[Photo provided by contributor]
“Black Diamond” by KISS
Marty E: One day, when I was, again, around 4-years-old, I was digging through my brother Dave’s drawer in my parents’ basement, and came across a picture of KISS in a magazine and was instantly and permanently fascinated. That was to be a very consequential day, in my life.
On a subsequent trip to Gold Finds (a local department store that was soon taken over by KMart), again with my brother Dave, we found ourselves looking at records and I was particularly taken with the “K” section. I was floored. I mean, let’s face it, whether you were four, fourteen, or forty, those KISS album covers in the 70s really caught the eyes: Rock n’ Roll Over, Destroyer, Love Gun, etc.
Dave said that I could pick one, so, I picked Dressed To Kill, the one with the cover photo in which they’re wearing the ill-fitting suits, shot by Bob Gruen. It was the beginning of a life-long love of KISS’s brand of Rock n’ Roll – ALL NIGHT, much to my mom’s disgust and my dad’s indifference.
I was subsequently gifted more than a few KISS records and I found that I liked most of their songs…but it was a song that was on their first “best-of” compilation, Double Platinum (which my dad bought for me, on 8-track) that has always been my favorite.
I didn’t understand what “Out on the streets for a livin’” meant – it sounded like a job or something to me, but I was fascinated by that acoustic intro the second I heard it. Looking back on it, it likely made me close my eyes and visualize the vastness of life that I was going to live, that I was unfamiliar with and didn’t understand, just as I didn’t really understand the song. But it made me wonder about the world the way only a preschool kid can. This was before Peter Criss’s stick clicks kick the song into Rock n’ Roll overdrive!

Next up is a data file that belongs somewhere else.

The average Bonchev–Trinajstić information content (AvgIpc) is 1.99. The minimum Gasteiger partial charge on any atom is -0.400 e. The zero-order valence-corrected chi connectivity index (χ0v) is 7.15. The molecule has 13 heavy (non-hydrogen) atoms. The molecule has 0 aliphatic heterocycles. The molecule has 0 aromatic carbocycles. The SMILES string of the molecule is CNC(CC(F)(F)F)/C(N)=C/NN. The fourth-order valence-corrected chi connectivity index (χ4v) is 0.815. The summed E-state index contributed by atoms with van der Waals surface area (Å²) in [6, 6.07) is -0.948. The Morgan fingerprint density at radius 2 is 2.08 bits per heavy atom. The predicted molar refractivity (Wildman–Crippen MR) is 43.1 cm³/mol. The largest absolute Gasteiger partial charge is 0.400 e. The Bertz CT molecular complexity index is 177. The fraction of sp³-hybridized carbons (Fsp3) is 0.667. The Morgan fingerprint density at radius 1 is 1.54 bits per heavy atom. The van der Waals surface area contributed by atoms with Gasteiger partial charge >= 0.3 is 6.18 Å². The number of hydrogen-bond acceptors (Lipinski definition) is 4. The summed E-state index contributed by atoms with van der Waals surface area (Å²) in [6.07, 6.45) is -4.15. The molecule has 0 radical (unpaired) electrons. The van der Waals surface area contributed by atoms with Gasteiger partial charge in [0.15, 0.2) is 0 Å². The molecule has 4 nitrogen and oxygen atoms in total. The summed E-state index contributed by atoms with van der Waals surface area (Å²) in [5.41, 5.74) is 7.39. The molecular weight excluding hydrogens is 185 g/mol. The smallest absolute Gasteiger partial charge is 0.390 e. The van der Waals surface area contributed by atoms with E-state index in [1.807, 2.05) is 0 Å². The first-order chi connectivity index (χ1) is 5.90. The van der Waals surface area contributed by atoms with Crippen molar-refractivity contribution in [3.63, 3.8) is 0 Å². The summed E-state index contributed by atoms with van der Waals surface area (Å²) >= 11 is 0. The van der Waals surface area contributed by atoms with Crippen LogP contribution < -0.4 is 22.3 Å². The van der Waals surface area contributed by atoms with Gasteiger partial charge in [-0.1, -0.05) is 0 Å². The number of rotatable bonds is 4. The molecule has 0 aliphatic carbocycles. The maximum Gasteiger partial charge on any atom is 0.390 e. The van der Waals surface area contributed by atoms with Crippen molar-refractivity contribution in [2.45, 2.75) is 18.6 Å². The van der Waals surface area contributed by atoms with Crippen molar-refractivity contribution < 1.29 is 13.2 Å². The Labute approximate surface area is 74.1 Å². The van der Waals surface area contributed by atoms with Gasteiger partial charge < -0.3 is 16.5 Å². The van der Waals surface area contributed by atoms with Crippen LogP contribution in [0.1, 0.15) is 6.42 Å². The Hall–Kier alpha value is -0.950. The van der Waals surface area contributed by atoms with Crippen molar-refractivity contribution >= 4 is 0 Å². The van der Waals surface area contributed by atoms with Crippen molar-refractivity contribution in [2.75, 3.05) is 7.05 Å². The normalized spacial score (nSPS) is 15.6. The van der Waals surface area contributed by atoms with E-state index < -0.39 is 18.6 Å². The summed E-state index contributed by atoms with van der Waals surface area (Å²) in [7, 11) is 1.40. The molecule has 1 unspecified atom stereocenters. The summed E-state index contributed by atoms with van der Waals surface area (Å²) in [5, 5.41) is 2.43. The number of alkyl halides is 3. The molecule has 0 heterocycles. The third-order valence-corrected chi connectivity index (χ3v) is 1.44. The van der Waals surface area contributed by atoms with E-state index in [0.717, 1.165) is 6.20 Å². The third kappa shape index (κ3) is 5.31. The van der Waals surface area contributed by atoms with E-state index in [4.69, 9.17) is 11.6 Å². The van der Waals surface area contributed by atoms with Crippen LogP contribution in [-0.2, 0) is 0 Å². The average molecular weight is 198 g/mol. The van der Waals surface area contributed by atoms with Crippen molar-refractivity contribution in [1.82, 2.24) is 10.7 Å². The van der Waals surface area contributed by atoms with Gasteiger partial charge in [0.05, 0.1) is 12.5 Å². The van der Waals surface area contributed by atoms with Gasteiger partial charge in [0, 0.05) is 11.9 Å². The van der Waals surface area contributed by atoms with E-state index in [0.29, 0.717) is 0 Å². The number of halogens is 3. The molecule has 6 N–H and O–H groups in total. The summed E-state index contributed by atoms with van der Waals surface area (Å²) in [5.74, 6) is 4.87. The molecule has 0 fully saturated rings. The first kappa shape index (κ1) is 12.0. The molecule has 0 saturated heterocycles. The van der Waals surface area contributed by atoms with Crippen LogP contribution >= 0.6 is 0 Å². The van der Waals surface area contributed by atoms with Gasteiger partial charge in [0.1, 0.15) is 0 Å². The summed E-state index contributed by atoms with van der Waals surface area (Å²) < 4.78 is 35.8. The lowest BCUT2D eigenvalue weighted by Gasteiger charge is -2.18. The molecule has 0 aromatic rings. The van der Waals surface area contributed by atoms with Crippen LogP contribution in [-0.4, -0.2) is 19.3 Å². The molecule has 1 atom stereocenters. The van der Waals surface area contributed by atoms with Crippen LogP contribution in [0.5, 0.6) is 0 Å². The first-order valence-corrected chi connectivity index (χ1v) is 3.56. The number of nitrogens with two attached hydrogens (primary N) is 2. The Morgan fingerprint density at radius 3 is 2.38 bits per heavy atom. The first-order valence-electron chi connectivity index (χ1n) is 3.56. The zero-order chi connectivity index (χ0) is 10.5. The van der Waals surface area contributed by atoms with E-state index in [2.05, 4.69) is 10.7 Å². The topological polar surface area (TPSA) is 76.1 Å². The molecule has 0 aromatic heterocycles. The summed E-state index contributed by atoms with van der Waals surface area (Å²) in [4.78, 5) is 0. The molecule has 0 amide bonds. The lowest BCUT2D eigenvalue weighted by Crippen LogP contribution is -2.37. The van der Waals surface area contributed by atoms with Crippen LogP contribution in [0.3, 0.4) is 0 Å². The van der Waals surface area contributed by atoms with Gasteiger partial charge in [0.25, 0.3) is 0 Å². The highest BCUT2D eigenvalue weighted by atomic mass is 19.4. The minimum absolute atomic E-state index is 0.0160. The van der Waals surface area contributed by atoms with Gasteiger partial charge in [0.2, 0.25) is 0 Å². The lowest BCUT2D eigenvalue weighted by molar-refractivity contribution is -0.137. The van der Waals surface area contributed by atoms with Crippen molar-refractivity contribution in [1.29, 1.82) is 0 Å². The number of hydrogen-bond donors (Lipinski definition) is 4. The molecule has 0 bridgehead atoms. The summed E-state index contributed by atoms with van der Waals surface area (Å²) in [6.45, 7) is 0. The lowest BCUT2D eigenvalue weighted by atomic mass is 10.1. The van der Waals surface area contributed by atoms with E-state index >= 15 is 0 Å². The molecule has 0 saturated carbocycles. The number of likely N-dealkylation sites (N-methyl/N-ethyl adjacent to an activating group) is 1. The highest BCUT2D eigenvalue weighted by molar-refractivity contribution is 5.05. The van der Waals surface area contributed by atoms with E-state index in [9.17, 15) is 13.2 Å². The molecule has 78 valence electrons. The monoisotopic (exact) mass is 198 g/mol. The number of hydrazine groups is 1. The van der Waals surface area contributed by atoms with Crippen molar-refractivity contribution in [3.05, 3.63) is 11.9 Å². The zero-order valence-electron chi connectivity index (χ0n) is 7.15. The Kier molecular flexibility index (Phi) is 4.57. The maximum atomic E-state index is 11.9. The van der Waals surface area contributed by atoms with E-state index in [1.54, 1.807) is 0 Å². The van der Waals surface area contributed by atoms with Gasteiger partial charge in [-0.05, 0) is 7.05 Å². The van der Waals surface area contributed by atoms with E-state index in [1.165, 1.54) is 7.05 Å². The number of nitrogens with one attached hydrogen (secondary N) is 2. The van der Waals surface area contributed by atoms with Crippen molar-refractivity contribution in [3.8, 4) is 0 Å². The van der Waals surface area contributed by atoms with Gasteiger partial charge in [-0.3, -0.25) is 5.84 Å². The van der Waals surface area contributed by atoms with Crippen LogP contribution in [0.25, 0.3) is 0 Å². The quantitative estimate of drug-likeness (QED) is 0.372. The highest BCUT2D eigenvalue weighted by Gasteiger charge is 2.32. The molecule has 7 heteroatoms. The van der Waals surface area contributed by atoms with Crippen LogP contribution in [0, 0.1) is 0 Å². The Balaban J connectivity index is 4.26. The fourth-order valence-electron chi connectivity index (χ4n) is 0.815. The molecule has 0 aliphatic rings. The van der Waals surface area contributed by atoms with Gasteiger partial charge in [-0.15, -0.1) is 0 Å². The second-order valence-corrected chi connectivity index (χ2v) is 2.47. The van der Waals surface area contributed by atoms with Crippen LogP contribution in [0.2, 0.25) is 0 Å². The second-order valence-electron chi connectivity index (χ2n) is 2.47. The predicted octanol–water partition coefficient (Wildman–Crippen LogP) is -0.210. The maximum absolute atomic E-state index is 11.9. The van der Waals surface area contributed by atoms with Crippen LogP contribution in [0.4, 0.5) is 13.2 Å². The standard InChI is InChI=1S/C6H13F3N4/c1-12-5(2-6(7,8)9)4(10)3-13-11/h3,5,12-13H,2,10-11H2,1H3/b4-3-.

5songpjct: What was it about Kiss that fascinated you?
Marty E: Kiss made themselves into cartoon characters and the way they merchandised themselves, dolls , and, I had KISS colorforms for chrissakes. They marketed shit to kids. I mean Alice Cooper was on the fucking Muppet Show. [Watch this video at the end of the post.] I remember them saying that Alice Cooper was going to be on that week. I never forget this. I would come home from school every day and they would announce who the guest was I asked my brothers every night when Alice Cooper was going to be on. I think when they started marketing themselves to kids, it was the end of their careers in some sense, but to me, in the late 70s it was great.
I didn’t know what the hell they were talking about in the songs at that time. I remember sitting on this ledge between the kitchen and living room one time when my mom and future sisters in law were cooking Thanksgiving dinner and “Living in Sin” off of Gene Simmons’ solo album came on. The lyrics are “living in sin at the Holiday Inn.” I knew I had been to the Holiday Inn before and I knew what sin was because they talked about it at church. This song mortified my mom.
Fast-forward about thirty plus years, the band I’d been drumming in, the Dirty Pearls, opened for KISS at PNC Bank Arts Center outside of Holmdel, NJ. Forget about how cool an experience that was, playing in a big “shed” with a huge band that I’d always loved. The best part of the night for me was when I was wandering around on my own, during their set…and that familiar acoustic intro weaved back into my consciousness. Suddenly, I became that little kid in Minnesota again, the full circle that my life had traveled had me in a shocked awe for the duration of the song, before I rejoined the rest of my band and friends for the rest of their set.
That was so cool.
5songpjct: Was Kiss the band that influenced you to be a drummer? Or another band? Or was it something else?
Marty E: It was just the sound of things going boom. I played with toy guns and drums were louder than guns so I liked drums better. I still do. My brother Paul played the drums so I had some experience from that. It was really a dumb idea, I should have been singing the whole time. I like singing better now. There is nothing like having a mic and being upfront and telling a story. People ask me why I don’t do both, sing and play drums. You can only have one master and I put 100% in drumming and when you are putting 100% in drumming you can’t put that into singing too. Drumming is the most physical instrument there is. I play at a fever pitch, which is very New York. The singer has to sell you the song and sell you the band and it is hard to do from the back.
Getting back to why the drums, they sounded like cannons. I liked the power aspect, it seemed so tangible and immediate. I also had a natural inclination for it.
TOMORROW ON FIVE SONG PROJECT….meeting someone you loved since you were a kid